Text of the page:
Goals Guide Our Money Decisions

This is the reason why we set goals, so we can use them to make smart money decisions. One of the chief reasons people wind-up with money woes is because they made poor decisions. And why did they make poor decisions? Because they didn’t have anything they were working towards to give them a reason to say “no”. So they played “keep up” or “yes” to every night out, vacation or opportunity that came their way, instead of focusing on what mattered most. Of course, it’s very hard to do that when you don’t know what you’re working towards.

The girls knows when they find themselves wanting to take money from their save jars to ask themselves, “Will this bring me closer or further away from my goals?” This helps them slow down and forces them to consider whether this flashy new item is really worth delaying or not achieving something that really, really makes their heart happy. And it makes this Mom’s heart incredibly happy to say that her girls have become pro’s at doing this. They walk away without feeling deprived or begging Mom to buy it for them.

3. Demonstrate Good Money Behavior to Your Kids

Our words and actions need to be in alignment. When they don’t match, our kids notice and will call us out or worse—stop listening to us. And don’t think they won’t notice. It surprises me how much Lauren and Taylor pick-up from just watching me. I’ll catch them mimicking a behavior or phrase I used, which is why I am so careful about how I talk about money at all times. I want them to build a positive relationship with money, not a fear-based one.

Talk to Your Kids about How You Make Decisions in the Store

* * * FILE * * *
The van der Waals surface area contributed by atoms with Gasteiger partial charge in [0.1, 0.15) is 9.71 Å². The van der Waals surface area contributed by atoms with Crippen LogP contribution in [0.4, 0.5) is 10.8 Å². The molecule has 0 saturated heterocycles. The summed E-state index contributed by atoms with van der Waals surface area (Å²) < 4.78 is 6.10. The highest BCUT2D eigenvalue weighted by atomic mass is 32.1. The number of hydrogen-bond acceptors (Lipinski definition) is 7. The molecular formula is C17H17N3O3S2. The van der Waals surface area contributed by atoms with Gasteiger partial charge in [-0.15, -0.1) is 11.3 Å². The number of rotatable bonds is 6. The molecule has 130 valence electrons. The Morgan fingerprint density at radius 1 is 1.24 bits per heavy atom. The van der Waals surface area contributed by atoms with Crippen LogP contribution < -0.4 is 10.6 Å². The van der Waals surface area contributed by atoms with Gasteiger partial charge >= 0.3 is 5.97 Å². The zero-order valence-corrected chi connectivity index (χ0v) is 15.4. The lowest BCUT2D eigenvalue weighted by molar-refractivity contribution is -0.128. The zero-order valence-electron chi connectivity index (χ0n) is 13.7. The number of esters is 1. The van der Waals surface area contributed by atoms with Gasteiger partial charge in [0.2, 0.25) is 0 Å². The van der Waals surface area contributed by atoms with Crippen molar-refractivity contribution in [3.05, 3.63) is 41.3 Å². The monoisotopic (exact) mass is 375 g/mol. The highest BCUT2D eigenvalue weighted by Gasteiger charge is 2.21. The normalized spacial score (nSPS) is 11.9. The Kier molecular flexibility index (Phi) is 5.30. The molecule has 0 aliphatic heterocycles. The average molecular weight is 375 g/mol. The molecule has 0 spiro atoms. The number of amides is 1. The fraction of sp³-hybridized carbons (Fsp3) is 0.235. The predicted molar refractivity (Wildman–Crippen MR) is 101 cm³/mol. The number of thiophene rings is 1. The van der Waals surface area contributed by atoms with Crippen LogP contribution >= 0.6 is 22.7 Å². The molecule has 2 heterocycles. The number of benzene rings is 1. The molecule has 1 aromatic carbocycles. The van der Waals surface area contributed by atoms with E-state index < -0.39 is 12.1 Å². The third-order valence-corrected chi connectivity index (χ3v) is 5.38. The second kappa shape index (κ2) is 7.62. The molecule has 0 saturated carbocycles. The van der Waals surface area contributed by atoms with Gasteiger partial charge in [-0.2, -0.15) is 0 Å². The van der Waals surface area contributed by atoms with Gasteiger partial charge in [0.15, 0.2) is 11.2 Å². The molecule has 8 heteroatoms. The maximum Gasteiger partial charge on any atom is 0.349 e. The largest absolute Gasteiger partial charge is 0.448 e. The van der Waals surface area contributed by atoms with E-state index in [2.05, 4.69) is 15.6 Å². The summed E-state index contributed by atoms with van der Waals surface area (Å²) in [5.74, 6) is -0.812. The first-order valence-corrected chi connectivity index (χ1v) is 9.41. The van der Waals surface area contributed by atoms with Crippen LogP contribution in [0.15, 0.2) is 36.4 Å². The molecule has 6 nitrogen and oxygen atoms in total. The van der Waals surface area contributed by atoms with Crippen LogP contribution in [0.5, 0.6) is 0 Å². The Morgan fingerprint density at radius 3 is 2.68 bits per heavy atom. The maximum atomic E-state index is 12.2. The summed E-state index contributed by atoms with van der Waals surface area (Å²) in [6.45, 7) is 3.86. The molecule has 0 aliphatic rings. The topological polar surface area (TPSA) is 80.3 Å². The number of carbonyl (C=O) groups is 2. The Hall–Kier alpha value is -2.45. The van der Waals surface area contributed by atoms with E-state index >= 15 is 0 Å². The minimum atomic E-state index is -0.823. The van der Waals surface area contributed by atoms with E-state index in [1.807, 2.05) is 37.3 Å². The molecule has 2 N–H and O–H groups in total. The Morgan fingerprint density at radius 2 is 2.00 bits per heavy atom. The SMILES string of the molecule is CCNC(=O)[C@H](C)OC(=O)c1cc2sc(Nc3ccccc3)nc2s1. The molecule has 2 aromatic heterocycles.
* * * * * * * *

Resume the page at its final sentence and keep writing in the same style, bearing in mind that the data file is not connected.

One of the best ways to help your kids learn how to use their money is to let them see how you do it. Don’t internalize your decision process, share it with them. Why do you spend more money on some items and less on others? How do you decide how much you can even spend? Don’t hide this from your kids but involve them in the process.

Let Them See You Honor Your Goals

Just because we are adults doesn’t mean we no longer want things. We most definitely do. So when you find something you want, ask yourself out loud, “Does this bring me closer or further away from my goals?” And choose in favor of your goals with a smile.

Show Them How Good It Feels to Achieve Your Goals

We live in a world that loves instant gratification, so saving for something flies in convention of everything marketers have ingrained in us. Show your kids that it feels even better when you achieve a goal and can buy something you truly want. Take them with you so they can witness your joy at buying something you saved diligently for. Remind them frequently of how good it feels to achieve a goal.

Admit Your Past (or Current) Money Mistakes

Nobody is perfect. Every single one of us has a few money skeletons in our closet, admittedly some may be larger than others but we are not perfect. And our mistakes, no matter how big or small, do not make us bad. Be open with your kids and let them know about past mistakes and why you don’t want them to repeat them.

I’m Still Scared to Talk to My Kids about Money

First, don’t feel bad. This is unchartered territory for lots of parents. And I’m also guessing one of the reasons you may still feel scared is because you have debt and don’t quite now how to talk to your kids about it. My series on talking to kids about debt that is a great place to start, and I’ve also invited my good friend, Laurie from The Frugal Farmer to share with us on Wednesday how she and her husband talked to their kids about family debt.